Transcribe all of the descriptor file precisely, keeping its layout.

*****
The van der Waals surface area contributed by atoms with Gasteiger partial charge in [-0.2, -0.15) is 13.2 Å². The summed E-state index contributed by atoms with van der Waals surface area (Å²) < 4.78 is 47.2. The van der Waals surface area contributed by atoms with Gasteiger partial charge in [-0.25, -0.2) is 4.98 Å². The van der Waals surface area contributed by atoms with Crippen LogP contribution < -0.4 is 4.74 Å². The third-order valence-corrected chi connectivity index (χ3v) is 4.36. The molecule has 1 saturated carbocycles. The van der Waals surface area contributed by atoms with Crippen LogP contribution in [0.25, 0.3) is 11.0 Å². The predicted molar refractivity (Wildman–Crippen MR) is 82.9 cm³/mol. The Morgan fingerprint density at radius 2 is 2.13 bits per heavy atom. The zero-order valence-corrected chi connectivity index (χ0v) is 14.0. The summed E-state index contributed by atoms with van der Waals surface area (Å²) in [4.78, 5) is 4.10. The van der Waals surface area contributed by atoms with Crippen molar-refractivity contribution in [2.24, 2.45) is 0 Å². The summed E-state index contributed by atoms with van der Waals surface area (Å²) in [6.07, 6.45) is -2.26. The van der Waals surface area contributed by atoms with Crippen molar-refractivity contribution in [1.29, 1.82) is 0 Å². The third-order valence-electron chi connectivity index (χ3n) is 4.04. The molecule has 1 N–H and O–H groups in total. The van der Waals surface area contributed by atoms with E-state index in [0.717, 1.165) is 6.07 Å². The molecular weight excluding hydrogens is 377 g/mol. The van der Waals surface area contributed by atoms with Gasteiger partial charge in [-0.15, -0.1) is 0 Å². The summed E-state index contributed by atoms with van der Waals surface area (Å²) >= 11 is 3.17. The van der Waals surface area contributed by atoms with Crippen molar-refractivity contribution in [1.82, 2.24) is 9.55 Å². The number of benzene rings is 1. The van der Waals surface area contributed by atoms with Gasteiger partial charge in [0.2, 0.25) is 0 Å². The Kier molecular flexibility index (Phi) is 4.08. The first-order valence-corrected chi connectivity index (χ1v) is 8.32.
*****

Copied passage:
The van der Waals surface area contributed by atoms with Gasteiger partial charge in [-0.2, -0.15) is 13.2 Å². The summed E-state index contributed by atoms with van der Waals surface area (Å²) < 4.78 is 47.2. The van der Waals surface area contributed by atoms with Gasteiger partial charge in [-0.25, -0.2) is 4.98 Å². The van der Waals surface area contributed by atoms with Crippen LogP contribution < -0.4 is 4.74 Å². The third-order valence-corrected chi connectivity index (χ3v) is 4.36. The molecule has 1 saturated carbocycles. The van der Waals surface area contributed by atoms with Crippen LogP contribution in [0.25, 0.3) is 11.0 Å². The predicted molar refractivity (Wildman–Crippen MR) is 82.9 cm³/mol. The Morgan fingerprint density at radius 2 is 2.13 bits per heavy atom. The zero-order valence-corrected chi connectivity index (χ0v) is 14.0. The summed E-state index contributed by atoms with van der Waals surface area (Å²) in [4.78, 5) is 4.10. The van der Waals surface area contributed by atoms with Crippen molar-refractivity contribution in [2.24, 2.45) is 0 Å². The summed E-state index contributed by atoms with van der Waals surface area (Å²) in [6.07, 6.45) is -2.26. The van der Waals surface area contributed by atoms with Crippen molar-refractivity contribution in [1.29, 1.82) is 0 Å². The third-order valence-electron chi connectivity index (χ3n) is 4.04. The molecule has 1 N–H and O–H groups in total. The van der Waals surface area contributed by atoms with E-state index in [0.717, 1.165) is 6.07 Å². The molecular weight excluding hydrogens is 377 g/mol. The van der Waals surface area contributed by atoms with Gasteiger partial charge in [-0.15, -0.1) is 0 Å². The summed E-state index contributed by atoms with van der Waals surface area (Å²) >= 11 is 3.17. The van der Waals surface area contributed by atoms with Crippen molar-refractivity contribution in [1.82, 2.24) is 9.55 Å². The number of benzene rings is 1. The van der Waals surface area contributed by atoms with Gasteiger partial charge in [0.2, 0.25) is 0 Å². The Kier molecular flexibility index (Phi) is 4.08. The first-order valence-corrected chi connectivity index (χ1v) is 8.32.